While tidying up my research notes from the last 8 years I came across some jottings from my very first visit to the National Archives in Brussels back in 2008. They give a little glimpse of the sorts of challenges these refugees from war – indeed all refugees from war in their own way – come up against.
These are from the Archives of the Belgian Consulate in Folkestone 
Four families arrived in Ostend and registered their baggage for Folkestone. Only one of the families managed to get on to the boat. The other three tried in vain to leave and then went to Flushing [in Holland] to see if they could get a boat for England there. In the end they took lodgings in Flushing. Their luggage was in Folkestone. They did’t know where their friends were. Their friends wouldn’t know where they were.
Please could someone help them get their luggage back?
A Belgian man had decided to set up a glove factory in London and he needed glove cutters who could cut the Belgian gloves he wanted to make.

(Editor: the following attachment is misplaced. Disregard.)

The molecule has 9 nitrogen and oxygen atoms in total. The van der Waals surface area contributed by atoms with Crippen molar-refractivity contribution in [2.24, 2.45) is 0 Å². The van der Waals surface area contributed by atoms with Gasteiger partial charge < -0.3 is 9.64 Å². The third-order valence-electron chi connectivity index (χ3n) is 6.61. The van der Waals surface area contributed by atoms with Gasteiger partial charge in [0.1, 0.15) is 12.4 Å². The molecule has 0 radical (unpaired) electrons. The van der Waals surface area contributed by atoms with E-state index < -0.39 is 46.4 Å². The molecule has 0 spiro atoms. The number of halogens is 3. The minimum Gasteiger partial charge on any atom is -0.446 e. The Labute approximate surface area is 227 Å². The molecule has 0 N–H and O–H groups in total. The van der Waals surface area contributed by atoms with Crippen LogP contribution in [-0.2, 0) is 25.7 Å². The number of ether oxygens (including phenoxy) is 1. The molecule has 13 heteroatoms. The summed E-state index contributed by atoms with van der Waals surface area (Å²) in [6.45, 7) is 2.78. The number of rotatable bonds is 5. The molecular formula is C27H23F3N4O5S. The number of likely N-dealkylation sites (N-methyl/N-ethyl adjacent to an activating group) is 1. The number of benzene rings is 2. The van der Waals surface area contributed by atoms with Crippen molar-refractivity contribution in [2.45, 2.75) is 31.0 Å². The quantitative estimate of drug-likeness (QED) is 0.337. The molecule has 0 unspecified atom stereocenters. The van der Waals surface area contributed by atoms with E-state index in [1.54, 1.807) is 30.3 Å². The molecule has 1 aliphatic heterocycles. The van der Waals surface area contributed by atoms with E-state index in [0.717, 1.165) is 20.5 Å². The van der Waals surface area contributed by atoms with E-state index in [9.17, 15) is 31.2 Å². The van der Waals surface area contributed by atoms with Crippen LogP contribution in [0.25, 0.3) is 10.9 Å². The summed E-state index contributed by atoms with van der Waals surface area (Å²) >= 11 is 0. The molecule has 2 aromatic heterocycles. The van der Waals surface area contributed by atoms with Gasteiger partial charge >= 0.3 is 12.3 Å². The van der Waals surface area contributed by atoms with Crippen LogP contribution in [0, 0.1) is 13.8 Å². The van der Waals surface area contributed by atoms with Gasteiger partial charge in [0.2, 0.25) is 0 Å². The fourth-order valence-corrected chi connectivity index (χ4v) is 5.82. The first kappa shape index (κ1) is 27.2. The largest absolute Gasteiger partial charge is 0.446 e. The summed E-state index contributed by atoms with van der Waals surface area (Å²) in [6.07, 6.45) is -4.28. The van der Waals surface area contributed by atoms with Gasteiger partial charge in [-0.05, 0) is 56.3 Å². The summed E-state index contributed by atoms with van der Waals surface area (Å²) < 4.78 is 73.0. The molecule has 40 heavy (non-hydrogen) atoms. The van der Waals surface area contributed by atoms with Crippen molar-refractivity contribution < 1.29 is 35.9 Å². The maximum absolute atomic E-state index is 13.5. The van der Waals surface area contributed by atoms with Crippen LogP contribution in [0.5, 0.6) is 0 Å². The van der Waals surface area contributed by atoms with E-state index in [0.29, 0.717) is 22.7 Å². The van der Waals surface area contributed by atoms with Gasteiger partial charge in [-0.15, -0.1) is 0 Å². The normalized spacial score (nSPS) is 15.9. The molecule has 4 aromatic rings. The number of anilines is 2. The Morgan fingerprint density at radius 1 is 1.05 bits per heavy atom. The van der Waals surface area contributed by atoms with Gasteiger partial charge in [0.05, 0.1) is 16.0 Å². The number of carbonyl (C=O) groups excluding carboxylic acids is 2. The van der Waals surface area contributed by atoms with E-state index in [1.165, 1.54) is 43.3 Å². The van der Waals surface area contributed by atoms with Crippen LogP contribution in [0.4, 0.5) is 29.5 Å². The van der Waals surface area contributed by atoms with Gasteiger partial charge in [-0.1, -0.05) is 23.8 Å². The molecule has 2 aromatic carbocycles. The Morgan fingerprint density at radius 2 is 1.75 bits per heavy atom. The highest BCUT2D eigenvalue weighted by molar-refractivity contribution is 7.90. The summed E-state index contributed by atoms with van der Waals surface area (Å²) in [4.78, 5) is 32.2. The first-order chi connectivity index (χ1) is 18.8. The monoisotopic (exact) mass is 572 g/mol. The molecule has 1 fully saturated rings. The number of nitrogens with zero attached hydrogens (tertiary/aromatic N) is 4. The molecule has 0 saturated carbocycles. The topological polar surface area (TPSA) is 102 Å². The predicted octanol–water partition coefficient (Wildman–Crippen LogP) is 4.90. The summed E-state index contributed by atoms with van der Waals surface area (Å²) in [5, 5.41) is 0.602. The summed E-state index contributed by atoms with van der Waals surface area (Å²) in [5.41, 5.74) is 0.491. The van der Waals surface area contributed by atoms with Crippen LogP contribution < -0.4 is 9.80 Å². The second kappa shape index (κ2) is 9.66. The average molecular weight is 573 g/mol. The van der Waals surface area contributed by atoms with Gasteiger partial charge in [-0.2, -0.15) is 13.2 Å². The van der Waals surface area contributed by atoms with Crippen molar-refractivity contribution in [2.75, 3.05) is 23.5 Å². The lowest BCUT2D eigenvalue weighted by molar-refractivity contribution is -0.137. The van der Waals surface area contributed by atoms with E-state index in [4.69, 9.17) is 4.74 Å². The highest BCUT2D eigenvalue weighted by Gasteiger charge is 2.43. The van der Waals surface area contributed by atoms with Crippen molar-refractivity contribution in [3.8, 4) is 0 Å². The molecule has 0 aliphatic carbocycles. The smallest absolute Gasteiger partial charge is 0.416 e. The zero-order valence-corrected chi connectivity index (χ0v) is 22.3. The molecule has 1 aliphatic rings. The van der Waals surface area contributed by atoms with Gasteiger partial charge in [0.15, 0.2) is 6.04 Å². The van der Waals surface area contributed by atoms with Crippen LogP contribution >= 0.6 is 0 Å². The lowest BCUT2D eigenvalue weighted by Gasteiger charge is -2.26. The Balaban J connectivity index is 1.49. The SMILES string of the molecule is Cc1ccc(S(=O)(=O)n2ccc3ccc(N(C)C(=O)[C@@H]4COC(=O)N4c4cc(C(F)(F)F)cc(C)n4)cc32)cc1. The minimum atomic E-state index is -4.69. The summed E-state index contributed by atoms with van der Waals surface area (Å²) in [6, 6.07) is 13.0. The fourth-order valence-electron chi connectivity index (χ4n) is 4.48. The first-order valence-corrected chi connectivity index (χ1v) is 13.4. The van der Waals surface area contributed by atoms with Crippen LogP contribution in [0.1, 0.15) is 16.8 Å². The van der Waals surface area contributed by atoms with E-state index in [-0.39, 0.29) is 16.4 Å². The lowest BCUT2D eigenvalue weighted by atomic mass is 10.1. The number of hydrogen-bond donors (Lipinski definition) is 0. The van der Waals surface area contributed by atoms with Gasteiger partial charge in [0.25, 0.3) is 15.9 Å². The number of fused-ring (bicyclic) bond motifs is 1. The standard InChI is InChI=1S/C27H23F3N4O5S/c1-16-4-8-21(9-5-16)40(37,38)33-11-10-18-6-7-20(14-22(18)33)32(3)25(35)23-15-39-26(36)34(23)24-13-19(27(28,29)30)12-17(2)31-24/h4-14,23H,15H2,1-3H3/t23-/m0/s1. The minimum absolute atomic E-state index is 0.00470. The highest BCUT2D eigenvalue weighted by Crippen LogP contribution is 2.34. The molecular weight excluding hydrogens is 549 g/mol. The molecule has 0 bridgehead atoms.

English workers were no good as they could only cut English gloves…
The only specific mention of Tunbridge Wells I found on that occasion was a letter from a M. Joseph WILLEMS, Professor from the University of Liege, now living at 6 Lyndhurst Gardens, St John’s Road, Tunbridge Wells, with his wife and five children. Their six pieces of luggage had not arrived from Ostend.
His letter was noted, but there is no mention that the luggage turned up…
Finally, there was a letter from a Belgian living in London asking for help in finding his wife – she had remained in Brussels and he had heard from her mother that she had gone missing. She had been intending to join him in England – perhaps she had been arrested?
A pencilled note on the letter stated bluntly that she had been arrested and shot.
 Archives de la Guerre. Inventaire des documents et archives transmis par le Consulat de Belgique a Folkestone (Grande-Bretagne) 1914-1924 / P.A. Tallier